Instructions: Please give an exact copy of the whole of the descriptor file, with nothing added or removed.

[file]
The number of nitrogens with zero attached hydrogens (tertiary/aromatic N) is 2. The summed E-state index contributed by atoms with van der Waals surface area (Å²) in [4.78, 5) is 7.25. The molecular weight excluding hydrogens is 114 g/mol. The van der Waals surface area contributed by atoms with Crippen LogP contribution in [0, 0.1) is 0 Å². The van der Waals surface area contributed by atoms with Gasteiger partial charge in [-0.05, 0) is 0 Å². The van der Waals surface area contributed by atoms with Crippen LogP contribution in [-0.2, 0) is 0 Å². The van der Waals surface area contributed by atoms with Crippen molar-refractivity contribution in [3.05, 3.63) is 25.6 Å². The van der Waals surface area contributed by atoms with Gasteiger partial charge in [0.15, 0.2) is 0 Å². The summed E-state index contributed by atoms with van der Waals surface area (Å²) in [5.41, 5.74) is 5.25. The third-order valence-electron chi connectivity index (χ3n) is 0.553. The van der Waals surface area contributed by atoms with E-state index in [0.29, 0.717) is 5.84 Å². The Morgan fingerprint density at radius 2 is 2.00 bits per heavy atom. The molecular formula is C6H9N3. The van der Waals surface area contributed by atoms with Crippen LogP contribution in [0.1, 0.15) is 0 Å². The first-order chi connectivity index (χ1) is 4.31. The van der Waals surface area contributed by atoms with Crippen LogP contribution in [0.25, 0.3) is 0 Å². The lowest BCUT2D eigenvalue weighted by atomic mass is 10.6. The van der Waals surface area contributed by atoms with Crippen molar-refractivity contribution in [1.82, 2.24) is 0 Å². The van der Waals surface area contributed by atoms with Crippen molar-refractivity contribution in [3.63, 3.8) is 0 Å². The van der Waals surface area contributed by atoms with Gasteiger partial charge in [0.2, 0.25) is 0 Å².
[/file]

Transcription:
The number of nitrogens with zero attached hydrogens (tertiary/aromatic N) is 2. The summed E-state index contributed by atoms with van der Waals surface area (Å²) in [4.78, 5) is 7.25. The molecular weight excluding hydrogens is 114 g/mol. The van der Waals surface area contributed by atoms with Crippen LogP contribution in [0, 0.1) is 0 Å². The van der Waals surface area contributed by atoms with Gasteiger partial charge in [-0.05, 0) is 0 Å². The van der Waals surface area contributed by atoms with Crippen LogP contribution in [-0.2, 0) is 0 Å². The van der Waals surface area contributed by atoms with Crippen molar-refractivity contribution in [3.05, 3.63) is 25.6 Å². The van der Waals surface area contributed by atoms with Gasteiger partial charge in [0.15, 0.2) is 0 Å². The summed E-state index contributed by atoms with van der Waals surface area (Å²) in [5.41, 5.74) is 5.25. The third-order valence-electron chi connectivity index (χ3n) is 0.553. The van der Waals surface area contributed by atoms with E-state index in [0.29, 0.717) is 5.84 Å². The Morgan fingerprint density at radius 2 is 2.00 bits per heavy atom. The molecular formula is C6H9N3. The van der Waals surface area contributed by atoms with Crippen LogP contribution in [0.1, 0.15) is 0 Å². The first-order chi connectivity index (χ1) is 4.31. The van der Waals surface area contributed by atoms with Crippen LogP contribution in [0.25, 0.3) is 0 Å². The lowest BCUT2D eigenvalue weighted by atomic mass is 10.6. The van der Waals surface area contributed by atoms with Crippen molar-refractivity contribution in [1.82, 2.24) is 0 Å². The van der Waals surface area contributed by atoms with Crippen molar-refractivity contribution in [3.63, 3.8) is 0 Å². The van der Waals surface area contributed by atoms with Gasteiger partial charge in [0.2, 0.25) is 0 Å².